New answers tagged

-1

Pragmatically: the Beat is mostly for writing purposes. "Pulse" is often used synonymously with beat and if I start clapping a "pulse," or "beat," you wouldn't know if it's a quarter-note or an eighth-note etc. It is a pulse, an undefined beat. It has a tempo but not necessarily the same as the song tempo. We get the song tempo once we decide what the ...


2

Playing the 1 op 10 after 5 years is a little "ambitious" should we say :-) That being said: that etude has caused tendinitis to many piano players so be on the watch for that: never let the increased speed cause you to tense up your forearm. Not to mention that relaxing will be key to keep your performance accurate. accuracy is tough on that etude as ...


2

This was intended to be a comment, but since I don't have enough reputation I must write it down here. Joseem gave you very good advices, but I wanted to add a few things. No one requests you to play at 170 bpm. There's no point in trying to play like Cziffra and other professionals. If you can play it consistently at 130 bpm and cannot go any higher, ...


0

I can play it consistently at 130, but every time I try to go higher, I stumble and play very badly. Don't forget the remark attributed to Einstein: "Insanity is endlessly repeating the same procedure, but hoping for a different result". If you are "stuck" at a particular tempo, and you have been playing for (only) 5 years, most likely your technique ...


3

First of all, attempting that piece after 5 years of study is probably too early. I guess it's possible, depending on your study "regimen" for these 5 years, your age, and your natural talent, but to give you a reference, Chopin's Op.10 is in the Syllabus of the Associate Diploma (ARCT) in Piano Performance of UK's Royal Conservatory. I'm not fully familiar ...


1

I don't have a Bitwig installation to test, but from the user manual, the tempo indication in the display section (the section with blue figures and indications) of the window header is "a control for the project's current tempo". Again, I have no way of testing this, but my understanding is that in your current play position (indicated in the same display ...


5

"Andando" does mean "walking" both in Portuguese and Spanish, and is used to describe the Andante tempo marking in common words, but as far as I know and have ever seen, the word is not used as a substitute for the traditionally instituted Italian words. Incidentally, there is a link between Riddler and the Portuguese culture, as his major 1956 hit Lisbon ...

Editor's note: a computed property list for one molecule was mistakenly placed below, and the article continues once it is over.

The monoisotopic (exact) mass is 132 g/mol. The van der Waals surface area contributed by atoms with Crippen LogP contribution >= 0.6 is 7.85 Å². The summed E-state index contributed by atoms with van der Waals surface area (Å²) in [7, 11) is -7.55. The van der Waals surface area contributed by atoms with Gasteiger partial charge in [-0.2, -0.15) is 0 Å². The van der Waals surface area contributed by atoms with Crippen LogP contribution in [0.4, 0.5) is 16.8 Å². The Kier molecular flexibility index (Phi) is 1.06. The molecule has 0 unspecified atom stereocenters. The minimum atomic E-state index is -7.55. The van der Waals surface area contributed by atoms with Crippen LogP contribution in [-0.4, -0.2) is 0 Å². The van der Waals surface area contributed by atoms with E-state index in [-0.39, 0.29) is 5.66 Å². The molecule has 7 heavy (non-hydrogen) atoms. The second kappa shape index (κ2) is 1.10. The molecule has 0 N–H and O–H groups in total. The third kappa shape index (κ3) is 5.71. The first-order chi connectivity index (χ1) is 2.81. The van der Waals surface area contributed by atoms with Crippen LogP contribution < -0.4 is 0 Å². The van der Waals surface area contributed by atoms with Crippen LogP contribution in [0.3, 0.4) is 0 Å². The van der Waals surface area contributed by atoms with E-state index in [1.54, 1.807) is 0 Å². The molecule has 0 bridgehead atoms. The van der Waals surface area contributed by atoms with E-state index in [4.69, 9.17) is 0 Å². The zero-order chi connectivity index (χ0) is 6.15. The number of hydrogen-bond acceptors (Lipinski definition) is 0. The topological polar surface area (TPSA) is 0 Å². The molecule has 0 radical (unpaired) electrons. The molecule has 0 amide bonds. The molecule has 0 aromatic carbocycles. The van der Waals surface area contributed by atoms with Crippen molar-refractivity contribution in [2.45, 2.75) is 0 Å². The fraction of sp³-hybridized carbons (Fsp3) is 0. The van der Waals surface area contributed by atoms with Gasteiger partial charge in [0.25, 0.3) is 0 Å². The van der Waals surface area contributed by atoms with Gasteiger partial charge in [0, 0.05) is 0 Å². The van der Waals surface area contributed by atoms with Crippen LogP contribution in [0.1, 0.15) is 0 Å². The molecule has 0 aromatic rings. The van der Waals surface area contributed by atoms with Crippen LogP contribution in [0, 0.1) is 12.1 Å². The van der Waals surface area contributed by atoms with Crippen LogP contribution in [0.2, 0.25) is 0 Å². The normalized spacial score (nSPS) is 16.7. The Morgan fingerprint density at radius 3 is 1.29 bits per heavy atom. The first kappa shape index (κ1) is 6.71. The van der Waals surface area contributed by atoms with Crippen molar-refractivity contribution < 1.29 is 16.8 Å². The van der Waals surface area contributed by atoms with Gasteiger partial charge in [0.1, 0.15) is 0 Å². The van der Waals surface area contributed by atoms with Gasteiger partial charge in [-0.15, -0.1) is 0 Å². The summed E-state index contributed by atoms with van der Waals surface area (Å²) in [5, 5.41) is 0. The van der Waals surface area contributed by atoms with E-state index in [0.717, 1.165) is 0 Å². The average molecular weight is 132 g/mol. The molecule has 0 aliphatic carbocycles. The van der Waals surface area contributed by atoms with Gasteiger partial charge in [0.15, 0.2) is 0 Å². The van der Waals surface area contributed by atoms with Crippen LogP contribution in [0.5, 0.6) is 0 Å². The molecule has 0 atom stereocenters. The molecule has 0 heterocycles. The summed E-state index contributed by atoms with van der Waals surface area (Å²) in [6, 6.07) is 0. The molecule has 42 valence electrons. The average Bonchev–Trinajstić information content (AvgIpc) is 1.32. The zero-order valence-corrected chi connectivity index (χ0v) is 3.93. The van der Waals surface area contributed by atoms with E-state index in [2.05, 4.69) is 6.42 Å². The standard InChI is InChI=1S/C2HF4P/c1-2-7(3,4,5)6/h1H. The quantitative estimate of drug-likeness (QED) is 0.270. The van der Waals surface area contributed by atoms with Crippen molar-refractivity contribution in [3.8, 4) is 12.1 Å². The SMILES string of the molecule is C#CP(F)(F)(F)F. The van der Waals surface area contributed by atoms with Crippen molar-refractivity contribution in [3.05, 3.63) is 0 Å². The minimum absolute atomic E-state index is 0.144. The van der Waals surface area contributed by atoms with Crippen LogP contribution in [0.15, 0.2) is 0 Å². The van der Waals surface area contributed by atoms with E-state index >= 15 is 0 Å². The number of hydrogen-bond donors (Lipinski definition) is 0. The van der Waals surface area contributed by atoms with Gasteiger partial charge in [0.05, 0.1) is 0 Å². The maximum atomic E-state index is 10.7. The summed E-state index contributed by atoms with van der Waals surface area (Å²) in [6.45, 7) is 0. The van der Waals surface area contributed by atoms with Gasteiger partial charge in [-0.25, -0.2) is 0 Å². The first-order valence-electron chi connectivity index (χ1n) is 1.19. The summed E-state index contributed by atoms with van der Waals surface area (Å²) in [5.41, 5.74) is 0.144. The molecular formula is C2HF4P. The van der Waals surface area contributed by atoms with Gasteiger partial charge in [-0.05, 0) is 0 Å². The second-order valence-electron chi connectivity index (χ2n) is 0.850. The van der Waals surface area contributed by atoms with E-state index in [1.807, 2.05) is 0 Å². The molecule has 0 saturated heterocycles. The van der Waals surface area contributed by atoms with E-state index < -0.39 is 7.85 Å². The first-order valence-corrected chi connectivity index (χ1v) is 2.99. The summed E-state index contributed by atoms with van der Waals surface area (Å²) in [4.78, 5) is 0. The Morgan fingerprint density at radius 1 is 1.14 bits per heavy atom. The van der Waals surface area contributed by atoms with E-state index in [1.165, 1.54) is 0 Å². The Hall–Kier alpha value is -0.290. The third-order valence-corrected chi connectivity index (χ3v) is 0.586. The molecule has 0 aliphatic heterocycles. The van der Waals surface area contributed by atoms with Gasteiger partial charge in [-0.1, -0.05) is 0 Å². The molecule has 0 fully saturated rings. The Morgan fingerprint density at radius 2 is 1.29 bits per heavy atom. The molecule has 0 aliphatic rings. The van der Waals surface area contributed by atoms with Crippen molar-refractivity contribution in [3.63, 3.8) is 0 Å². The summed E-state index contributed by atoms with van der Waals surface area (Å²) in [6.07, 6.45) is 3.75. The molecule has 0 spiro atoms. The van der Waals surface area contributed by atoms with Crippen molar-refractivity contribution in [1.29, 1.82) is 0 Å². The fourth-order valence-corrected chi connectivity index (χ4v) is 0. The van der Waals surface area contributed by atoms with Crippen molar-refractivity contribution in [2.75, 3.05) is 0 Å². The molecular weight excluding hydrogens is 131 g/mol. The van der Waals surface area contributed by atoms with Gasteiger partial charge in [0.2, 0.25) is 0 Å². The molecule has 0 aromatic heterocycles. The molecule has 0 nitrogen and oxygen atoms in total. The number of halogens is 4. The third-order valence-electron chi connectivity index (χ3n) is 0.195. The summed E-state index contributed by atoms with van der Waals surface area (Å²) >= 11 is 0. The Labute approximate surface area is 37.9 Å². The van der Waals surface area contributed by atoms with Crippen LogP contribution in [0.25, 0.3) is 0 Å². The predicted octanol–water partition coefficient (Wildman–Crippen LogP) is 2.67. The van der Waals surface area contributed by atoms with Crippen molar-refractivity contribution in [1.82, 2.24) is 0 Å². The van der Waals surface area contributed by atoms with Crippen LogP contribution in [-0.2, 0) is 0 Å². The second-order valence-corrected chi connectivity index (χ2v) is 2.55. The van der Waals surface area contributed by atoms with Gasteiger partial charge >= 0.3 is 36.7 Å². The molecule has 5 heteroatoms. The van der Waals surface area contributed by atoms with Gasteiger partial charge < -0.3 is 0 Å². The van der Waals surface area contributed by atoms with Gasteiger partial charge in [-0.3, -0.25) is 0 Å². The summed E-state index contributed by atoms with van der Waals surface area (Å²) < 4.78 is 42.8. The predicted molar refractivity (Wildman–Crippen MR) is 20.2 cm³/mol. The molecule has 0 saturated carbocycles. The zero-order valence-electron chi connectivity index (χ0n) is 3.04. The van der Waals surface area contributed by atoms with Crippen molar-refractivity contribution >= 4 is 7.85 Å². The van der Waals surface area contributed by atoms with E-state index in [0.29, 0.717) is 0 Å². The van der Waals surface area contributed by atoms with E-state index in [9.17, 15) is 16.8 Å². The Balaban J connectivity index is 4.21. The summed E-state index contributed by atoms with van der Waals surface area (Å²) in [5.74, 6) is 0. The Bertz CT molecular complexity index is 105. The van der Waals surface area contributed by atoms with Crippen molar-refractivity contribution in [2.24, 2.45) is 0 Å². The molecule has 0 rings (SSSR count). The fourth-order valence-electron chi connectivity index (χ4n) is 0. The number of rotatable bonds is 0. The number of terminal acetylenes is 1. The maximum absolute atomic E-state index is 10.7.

6

At first I thought you were misreading the quirky script used for "Andantino". But I see that "Andantemente", "Andare" and "Andando" also appear. They all have meaning in Italian (see Google), though not generally used in musical Italian. Just Riddle (or his copyist) being a bit creative, I think!


2

Play an easier piece. Think of playing with a metronome as a skill to be learned. You'll be frustrated if you try to use a metronome and learn something else at the same time, so start with music that's so simple that it requires almost no conscious attention to play. If you have a lesson book, try the metronome with one of the early lessons. Playing the ...


0

There are two ways to get an audio part and tempo track to line up. Since you're looking to change the tempo to match the audio, the first method is what you're looking for. Method 1: Change tempo to match the audio track First, select the audio part you want to get the tempo changes from. Then, look for an item in the audio processing menu in the main ...


1

If I would have a guess I would say that it is a poor score and what the piece really wants is a return to the original tempo. It would be better to indicate that with the terms tempo primo or a tempo. It is confusing as you rightly point out. Moderato is a indication of character not mere speed or tempo. As with such things the character is indicated at ...


4

I would certainly read it as: Start accelerating at the accelerando so that you are playing at a moderato tempo when you get to the moderato, then continue to play moderato until you reach another tempo marking or the end of the piece. That might not be exactly how others play it, and every performance involves interpretation of the score by the ...



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